In short

The Dutch Supreme Court emphasized on 2 June 2017 that the threshold for accepting liability of a supervisory authority is high (ECLI:NL:HR:2017:987). In its judgment, the Supreme Court also ruled that the State does not have a strengthened obligation to furnish facts in cases of liability of supervisory authorities. It depends on the circumstances of the case whether the State has such an obligation.

Background of the case

An employee of the aluminium production company Zalco was diagnosed with lung cancer caused by being exposed to asbestos during work activities. Zalco had made an advance payment in order to compensate for the damage of the employee. Afterwards Zalco was declared bankrupt and it was no longer able to fully compensate the employee. The employee subsequently held the Dutch State liable, arguing that the Labour Inspectorate had not sufficiently supervised compliance with the relevant regulations.

Standard for liability of a supervisory authority

According to the Supreme Court, the Labour Inspectorate has discretionary power when it comes to the performance of its duties and the use of its competences. A judge can review only cautiously whether the Labour Inspectorate was reasonable in developing its policy regarding supervision and inspection or its action in a specific case. The Supreme Court has used similar reasoning before in other cases where it had to rule on the liability of a supervisory authority (e.g. DNB/Vie d’Or, ECLI:NL:HR:2006:AW2077 and Band/AFM, ECLI:NL:HR:2014:3349).

If the Labour Inspectorate had no specific indication that the regulations had been violated by the employer, liability can only exist in exceptional circumstances, according to the Supreme Court. From this reasoning, it follows that the threshold for this type of ‘general’ supervisory authority liability is high.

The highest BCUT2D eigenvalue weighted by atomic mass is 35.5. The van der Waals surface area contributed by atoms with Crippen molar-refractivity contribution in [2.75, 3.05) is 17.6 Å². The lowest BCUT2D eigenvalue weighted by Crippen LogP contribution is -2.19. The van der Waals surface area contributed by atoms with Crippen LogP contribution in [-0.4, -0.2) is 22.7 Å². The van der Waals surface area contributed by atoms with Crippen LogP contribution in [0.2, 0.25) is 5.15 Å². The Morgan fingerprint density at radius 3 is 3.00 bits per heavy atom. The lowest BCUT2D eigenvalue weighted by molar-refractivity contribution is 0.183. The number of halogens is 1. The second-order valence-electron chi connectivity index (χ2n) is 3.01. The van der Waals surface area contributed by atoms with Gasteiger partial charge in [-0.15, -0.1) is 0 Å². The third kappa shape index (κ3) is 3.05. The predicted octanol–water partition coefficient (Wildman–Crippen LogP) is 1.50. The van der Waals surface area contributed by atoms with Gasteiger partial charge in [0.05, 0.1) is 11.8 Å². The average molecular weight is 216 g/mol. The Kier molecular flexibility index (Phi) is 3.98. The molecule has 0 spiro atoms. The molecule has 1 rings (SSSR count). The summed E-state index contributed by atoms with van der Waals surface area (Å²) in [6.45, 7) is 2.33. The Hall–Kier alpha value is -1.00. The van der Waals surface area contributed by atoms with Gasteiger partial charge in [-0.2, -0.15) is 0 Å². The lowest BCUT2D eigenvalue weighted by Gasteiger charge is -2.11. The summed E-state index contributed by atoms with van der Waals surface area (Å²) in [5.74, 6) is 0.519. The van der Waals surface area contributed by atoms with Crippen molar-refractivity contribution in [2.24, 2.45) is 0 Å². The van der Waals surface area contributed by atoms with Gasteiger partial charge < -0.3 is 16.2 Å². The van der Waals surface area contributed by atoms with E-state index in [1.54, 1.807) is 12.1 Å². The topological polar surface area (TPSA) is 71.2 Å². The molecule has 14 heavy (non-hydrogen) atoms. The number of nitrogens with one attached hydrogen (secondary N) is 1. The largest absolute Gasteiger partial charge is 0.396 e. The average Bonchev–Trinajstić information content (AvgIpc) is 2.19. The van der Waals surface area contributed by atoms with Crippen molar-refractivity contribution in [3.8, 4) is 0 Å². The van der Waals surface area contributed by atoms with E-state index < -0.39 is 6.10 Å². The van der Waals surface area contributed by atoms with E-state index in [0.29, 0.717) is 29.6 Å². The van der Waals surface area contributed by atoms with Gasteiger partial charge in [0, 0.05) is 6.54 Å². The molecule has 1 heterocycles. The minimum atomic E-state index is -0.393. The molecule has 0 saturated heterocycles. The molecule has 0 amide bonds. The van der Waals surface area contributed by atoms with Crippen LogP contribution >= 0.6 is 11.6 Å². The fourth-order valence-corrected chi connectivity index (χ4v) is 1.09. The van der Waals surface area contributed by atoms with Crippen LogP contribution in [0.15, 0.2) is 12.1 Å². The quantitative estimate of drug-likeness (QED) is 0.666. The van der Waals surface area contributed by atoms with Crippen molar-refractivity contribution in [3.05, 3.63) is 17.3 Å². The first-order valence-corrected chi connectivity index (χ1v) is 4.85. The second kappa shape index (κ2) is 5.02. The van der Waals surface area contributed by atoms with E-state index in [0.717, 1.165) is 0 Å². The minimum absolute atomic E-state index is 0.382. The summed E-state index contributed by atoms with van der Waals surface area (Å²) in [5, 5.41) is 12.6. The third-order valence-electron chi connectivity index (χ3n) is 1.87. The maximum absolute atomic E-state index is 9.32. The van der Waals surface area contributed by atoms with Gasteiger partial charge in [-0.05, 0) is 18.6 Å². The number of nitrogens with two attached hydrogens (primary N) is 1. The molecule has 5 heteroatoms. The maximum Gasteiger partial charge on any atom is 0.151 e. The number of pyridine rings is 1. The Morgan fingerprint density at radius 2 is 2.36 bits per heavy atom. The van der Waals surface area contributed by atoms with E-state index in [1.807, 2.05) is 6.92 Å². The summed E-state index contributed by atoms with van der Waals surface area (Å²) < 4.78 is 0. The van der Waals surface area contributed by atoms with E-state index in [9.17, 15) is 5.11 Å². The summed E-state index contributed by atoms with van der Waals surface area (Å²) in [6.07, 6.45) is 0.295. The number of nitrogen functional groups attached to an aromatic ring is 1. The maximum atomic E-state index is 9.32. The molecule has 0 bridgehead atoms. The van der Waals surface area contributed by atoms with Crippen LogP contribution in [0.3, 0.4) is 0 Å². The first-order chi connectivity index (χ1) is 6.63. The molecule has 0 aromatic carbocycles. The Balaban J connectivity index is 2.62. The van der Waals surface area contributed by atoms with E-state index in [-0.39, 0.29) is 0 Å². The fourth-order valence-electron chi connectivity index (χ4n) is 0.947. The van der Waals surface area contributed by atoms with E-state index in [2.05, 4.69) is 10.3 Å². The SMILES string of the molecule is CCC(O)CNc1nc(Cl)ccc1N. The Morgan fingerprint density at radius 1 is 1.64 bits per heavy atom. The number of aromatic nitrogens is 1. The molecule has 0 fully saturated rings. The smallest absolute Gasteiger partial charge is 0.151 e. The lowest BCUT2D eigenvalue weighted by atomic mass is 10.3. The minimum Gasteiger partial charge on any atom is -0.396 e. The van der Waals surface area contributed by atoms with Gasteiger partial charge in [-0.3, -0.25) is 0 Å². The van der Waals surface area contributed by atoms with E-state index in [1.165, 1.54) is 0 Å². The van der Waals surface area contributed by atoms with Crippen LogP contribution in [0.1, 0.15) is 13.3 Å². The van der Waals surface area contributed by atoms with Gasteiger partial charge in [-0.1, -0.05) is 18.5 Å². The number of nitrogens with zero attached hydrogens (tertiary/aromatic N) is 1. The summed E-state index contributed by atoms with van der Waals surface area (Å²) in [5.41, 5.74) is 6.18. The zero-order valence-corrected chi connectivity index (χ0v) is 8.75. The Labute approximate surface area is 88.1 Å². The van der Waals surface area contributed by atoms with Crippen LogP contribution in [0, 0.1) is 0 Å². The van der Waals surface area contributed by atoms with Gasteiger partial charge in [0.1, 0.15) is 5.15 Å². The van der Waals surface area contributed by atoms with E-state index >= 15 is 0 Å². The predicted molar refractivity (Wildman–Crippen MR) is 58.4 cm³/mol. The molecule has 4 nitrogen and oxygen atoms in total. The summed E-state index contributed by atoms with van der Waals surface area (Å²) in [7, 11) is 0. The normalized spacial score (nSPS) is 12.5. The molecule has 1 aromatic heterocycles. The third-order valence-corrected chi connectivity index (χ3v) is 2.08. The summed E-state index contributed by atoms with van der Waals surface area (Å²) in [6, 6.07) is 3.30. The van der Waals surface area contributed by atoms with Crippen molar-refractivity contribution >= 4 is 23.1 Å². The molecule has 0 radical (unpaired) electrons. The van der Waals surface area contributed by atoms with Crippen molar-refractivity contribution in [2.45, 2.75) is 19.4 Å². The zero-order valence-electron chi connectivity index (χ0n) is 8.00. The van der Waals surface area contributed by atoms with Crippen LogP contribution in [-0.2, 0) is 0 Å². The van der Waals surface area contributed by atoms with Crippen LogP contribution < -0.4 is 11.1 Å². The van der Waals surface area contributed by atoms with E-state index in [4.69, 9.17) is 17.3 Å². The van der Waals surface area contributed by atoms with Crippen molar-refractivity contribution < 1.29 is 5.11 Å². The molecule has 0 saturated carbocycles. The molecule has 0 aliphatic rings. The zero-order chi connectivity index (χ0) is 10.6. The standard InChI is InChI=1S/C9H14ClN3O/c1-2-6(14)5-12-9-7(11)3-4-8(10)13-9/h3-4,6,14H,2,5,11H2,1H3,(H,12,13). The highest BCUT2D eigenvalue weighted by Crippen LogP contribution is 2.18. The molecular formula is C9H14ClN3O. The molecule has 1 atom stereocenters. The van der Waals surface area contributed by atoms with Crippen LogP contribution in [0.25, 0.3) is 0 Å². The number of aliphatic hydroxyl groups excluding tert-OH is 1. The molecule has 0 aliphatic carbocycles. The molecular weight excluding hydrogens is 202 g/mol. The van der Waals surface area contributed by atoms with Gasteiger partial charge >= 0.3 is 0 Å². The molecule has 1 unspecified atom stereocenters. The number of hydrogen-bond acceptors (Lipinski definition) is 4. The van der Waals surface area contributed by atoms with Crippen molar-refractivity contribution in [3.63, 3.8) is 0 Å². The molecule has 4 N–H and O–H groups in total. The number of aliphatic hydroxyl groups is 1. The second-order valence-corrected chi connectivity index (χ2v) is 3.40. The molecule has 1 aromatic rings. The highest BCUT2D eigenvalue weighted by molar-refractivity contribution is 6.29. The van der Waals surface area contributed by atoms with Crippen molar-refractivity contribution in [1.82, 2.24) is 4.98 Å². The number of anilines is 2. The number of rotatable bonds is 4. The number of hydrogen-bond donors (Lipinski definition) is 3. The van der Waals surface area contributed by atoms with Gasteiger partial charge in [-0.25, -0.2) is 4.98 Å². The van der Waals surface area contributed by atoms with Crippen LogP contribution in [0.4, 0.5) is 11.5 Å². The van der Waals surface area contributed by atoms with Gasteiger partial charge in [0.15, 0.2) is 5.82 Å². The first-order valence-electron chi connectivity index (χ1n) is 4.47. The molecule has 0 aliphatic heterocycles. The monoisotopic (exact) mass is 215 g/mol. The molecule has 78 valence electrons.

This type of supervisory authority liability should be distinguished from ‘specific’ liability. In concrete situations, liability of the supervisory authority can exist if the Labour Inspectorate could foresee that an employee would suffer damage and that it was reasonable to expect the Labour Inspectorate to have acted in order to prevent this damage from occurring. Liability can exist particularly if the Labour Inspectorate had sufficiently serious and specific indications of the existence of violations that put the employee at risk of suffering damage and the damage and risk were also sufficiently severe due to their nature and size.

No strengthened obligation to furnish facts

Under Dutch law, the party arguing that another party is liable for damages is under an obligation to furnish facts that justify the acceptance of liability and also bears the burden of proof of those facts. However, there are some exceptions to this general rule. The employee in the present case had argued before the Supreme Court that the State has a strengthened obligation to furnish facts with regard to the sufficiency of the supervision, since most information about the supervision was at the disposal of the State. According to the employee, liability should be accepted if the State failed to meet this obligation.

The Supreme Court ruled that in general the State does not have a strengthened obligation to furnish facts. It depends on the specifics of the case and the arguments put forward by the claimant whether and to what extent the State has to substantiate its defence against the alleged failure to sufficiently supervise.